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Downtown Progress, 1960-1977


From the Downtown Progress file in the Art and Artist File collection.

This post was contributed by Kaitlyn Tanis, intern at the American Art and Portrait Gallery Library.

Walking around downtown Washington, D.C. (located between the Capitol and the White House) is always a sight to behold. Between the grand marble buildings, the throngs of tourists, museums, and the vast number of restaurants, downtown D.C. represents the diversity and beauty of the city.

However, the area was not always a thriving tourist destination.  Pre- 1960s, downtown D.C. was a crime and poverty-stricken area where few tourists ventured. Beginning in 1960, a group of businessmen and politicians began to work together in order to improve the district. The National Capital Downtown Committee’s goals were to improve transportation, environmental conditions, encourage private development, expand employment, increase housing, bring more historic and educational facilities, and return the area to its original historic charm. The project came to be called “Downtown Progress.”

This new project came to inspire the change and the current dynamic that we can see today within this area. Downtown Progress sought to develop means to attract people to the region by encouraging new businesses to open up what were once dilapidated storefronts and restaurants, leading to new employment opportunities for the lower and middle class, as well as additional living accommodations for the residents of the neighborhood. The goal in  the 1960s was to create 5 million square feet of office space, increase retail employment to 23,000, and have the total employment increased to 77,500 for the downtown area.

One of the major developments that coincided with this effort was new modes of transportation that allowed Washingtonians to get to different areas of the city faster; this included a Minibus service and a tourist bus that would shuttle tourists around the Mall. The Minibus had been used during the March on Washington in 1963, where Dr. Martin Luther King, Jr. made his famous, “I Have A Dream” speech. Additionally, Metro Rail was born with the start of the Red Line that ran from Rhode Island Avenue to Farragut North. A new freeway system would also be developed in order to better accommodate the larger amounts of people traveling to the area for work.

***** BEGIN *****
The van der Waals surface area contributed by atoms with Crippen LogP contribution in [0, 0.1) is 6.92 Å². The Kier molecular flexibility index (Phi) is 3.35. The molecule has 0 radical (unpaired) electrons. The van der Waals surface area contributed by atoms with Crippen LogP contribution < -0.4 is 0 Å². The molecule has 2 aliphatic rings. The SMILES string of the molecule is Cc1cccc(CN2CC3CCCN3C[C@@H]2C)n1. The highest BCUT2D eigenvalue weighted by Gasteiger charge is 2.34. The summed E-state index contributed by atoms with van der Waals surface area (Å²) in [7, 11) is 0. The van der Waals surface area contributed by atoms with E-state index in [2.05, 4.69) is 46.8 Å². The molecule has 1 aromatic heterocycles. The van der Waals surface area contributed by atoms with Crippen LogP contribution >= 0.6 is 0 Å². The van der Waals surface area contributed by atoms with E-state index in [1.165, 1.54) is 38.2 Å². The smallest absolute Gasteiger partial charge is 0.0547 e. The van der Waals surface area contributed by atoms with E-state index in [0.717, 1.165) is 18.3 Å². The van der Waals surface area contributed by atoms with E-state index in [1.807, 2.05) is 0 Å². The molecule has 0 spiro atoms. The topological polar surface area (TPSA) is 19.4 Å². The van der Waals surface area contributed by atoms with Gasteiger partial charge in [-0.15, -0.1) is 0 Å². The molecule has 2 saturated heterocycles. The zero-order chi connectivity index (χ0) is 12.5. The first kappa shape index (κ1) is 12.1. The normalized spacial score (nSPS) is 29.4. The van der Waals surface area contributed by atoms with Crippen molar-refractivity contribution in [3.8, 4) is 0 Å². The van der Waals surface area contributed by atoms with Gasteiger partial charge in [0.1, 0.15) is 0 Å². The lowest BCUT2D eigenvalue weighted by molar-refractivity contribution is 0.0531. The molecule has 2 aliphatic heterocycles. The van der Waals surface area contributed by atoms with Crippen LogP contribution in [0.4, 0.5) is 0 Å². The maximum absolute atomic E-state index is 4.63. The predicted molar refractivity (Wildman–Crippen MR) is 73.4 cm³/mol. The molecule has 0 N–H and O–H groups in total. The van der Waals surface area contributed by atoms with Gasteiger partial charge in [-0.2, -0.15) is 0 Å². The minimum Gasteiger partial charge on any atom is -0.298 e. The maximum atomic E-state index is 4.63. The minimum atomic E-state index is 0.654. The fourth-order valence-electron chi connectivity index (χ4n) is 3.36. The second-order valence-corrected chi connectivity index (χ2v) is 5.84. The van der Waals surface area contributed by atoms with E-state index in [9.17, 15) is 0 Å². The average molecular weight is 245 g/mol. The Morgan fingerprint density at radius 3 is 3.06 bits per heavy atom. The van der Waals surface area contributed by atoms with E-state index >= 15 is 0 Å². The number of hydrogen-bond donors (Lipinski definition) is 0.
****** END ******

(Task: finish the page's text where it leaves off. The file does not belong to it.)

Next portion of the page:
From the Downtown Progress file in the Art and Artist File collection.

Additionally, an increase in educational experiences would inspire a better community for future generations. Parks, youth gardens, public programming, and public libraries would be created. The Martin Luther King, Jr. Memorial Library was designed in 1968 by architect Ludwig Mies van der Rohe, and was funded by Downtown Progress. Union Station was originally planned to become the Capital’s Visitor Center, which was set to open in 1971. The National Park Service was going to create exhibits, films, and other displays about Washington, D.C., though the project was never completed as planned. Ford’s Theatre was restored to its original glory and a museum and educational center were established. Also part of the downtown planning: the Patent Office Building would be turned into an art museum (proposed in 1968) to house the National Collection of Fine Arts (which today is the Smithsonian American Art Museum) and the newly founded National Portrait Gallery.

Because the National Portrait Gallery was within the central part of the Downtown District, the Smithsonian Institution contributed ideas to the project and was kept well-informed about the various plans that were being developed. Other endorsers for the project include President and Lady Bird Johnson, Knox Banner (Executive Director of Downtown Progress), Richard Hollander (Editor of The Washington Daily News), The George Washington University, the National Park Service, and the National Trust for Historic Preservation.

Downtown Progress was officially disbanded in 1977 and turned into a public sector of the government known as the National Capital Planning Commission. However, the efforts of the project can still be seen today as you walk around Chinatown, visit the National Portrait Gallery and American Art Museum, shop or grab a bite to eat at one of the many cafes and restaurants.

These papers, brochures, and meeting notes can be seen in the AA/PG Library’s Downtown Progress institutional file, part of the Smithsonian Libraries’ Art and Artist File collection. For additional information, The National Capital Downtown Committee has published other books:

Downtown Washington: A Walking Guide

Downtown Progress

F Street Plaza Demonstration Project


Kaitlyn Tanis is an AA/PG Library Intern for the summer of 2013. She is a rising junior at Susquehanna University, double majoring in History/Anthropology with a minor in Public Relations.


  1. Michael Massoni

    Nice job, Kaitlyn, we enjoyed it…Your friends from Brookside, Sheila @ Mike

  2. […] to know that it was not always a popular place to visit and, according to the Smithsonian, “[p]re- 1960s, downtown D.C. was a crime and poverty-stricken area where few tourists ventured.” It was a project known as ‘Downtown Progress’ that further cemented the idea of […]

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